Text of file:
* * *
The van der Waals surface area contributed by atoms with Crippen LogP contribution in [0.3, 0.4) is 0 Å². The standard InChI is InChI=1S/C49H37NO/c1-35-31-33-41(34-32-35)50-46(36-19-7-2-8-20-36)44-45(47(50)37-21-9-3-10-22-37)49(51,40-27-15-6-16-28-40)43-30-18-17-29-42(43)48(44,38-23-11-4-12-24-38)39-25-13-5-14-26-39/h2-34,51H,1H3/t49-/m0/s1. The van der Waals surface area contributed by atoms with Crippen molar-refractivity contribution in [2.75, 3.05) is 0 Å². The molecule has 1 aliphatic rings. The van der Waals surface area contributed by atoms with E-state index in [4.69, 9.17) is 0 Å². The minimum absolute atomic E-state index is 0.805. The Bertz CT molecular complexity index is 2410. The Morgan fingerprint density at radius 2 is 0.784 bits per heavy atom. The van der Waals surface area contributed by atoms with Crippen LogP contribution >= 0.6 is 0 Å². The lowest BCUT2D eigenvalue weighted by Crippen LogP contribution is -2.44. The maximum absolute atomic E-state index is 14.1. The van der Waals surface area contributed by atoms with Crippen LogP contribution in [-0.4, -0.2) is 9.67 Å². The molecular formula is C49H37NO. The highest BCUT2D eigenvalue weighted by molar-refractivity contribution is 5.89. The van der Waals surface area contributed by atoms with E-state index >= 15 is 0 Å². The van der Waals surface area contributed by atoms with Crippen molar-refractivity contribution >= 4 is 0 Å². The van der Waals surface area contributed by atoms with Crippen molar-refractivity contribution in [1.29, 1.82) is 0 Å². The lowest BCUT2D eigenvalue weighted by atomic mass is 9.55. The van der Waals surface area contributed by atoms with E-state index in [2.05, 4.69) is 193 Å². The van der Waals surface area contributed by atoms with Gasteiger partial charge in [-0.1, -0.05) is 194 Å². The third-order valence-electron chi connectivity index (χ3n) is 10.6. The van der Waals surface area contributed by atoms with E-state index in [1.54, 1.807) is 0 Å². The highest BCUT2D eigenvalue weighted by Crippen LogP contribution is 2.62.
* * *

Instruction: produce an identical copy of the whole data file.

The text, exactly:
The van der Waals surface area contributed by atoms with Crippen LogP contribution in [0.3, 0.4) is 0 Å². The standard InChI is InChI=1S/C49H37NO/c1-35-31-33-41(34-32-35)50-46(36-19-7-2-8-20-36)44-45(47(50)37-21-9-3-10-22-37)49(51,40-27-15-6-16-28-40)43-30-18-17-29-42(43)48(44,38-23-11-4-12-24-38)39-25-13-5-14-26-39/h2-34,51H,1H3/t49-/m0/s1. The van der Waals surface area contributed by atoms with Crippen molar-refractivity contribution in [2.75, 3.05) is 0 Å². The molecule has 1 aliphatic rings. The van der Waals surface area contributed by atoms with E-state index in [4.69, 9.17) is 0 Å². The minimum absolute atomic E-state index is 0.805. The Bertz CT molecular complexity index is 2410. The Morgan fingerprint density at radius 2 is 0.784 bits per heavy atom. The van der Waals surface area contributed by atoms with Crippen LogP contribution >= 0.6 is 0 Å². The lowest BCUT2D eigenvalue weighted by Crippen LogP contribution is -2.44. The maximum absolute atomic E-state index is 14.1. The van der Waals surface area contributed by atoms with Crippen LogP contribution in [-0.4, -0.2) is 9.67 Å². The molecular formula is C49H37NO. The highest BCUT2D eigenvalue weighted by molar-refractivity contribution is 5.89. The van der Waals surface area contributed by atoms with E-state index >= 15 is 0 Å². The van der Waals surface area contributed by atoms with Crippen molar-refractivity contribution >= 4 is 0 Å². The van der Waals surface area contributed by atoms with Crippen molar-refractivity contribution in [1.29, 1.82) is 0 Å². The lowest BCUT2D eigenvalue weighted by atomic mass is 9.55. The van der Waals surface area contributed by atoms with E-state index in [2.05, 4.69) is 193 Å². The van der Waals surface area contributed by atoms with Gasteiger partial charge in [-0.1, -0.05) is 194 Å². The third-order valence-electron chi connectivity index (χ3n) is 10.6. The van der Waals surface area contributed by atoms with E-state index in [1.54, 1.807) is 0 Å². The highest BCUT2D eigenvalue weighted by Crippen LogP contribution is 2.62.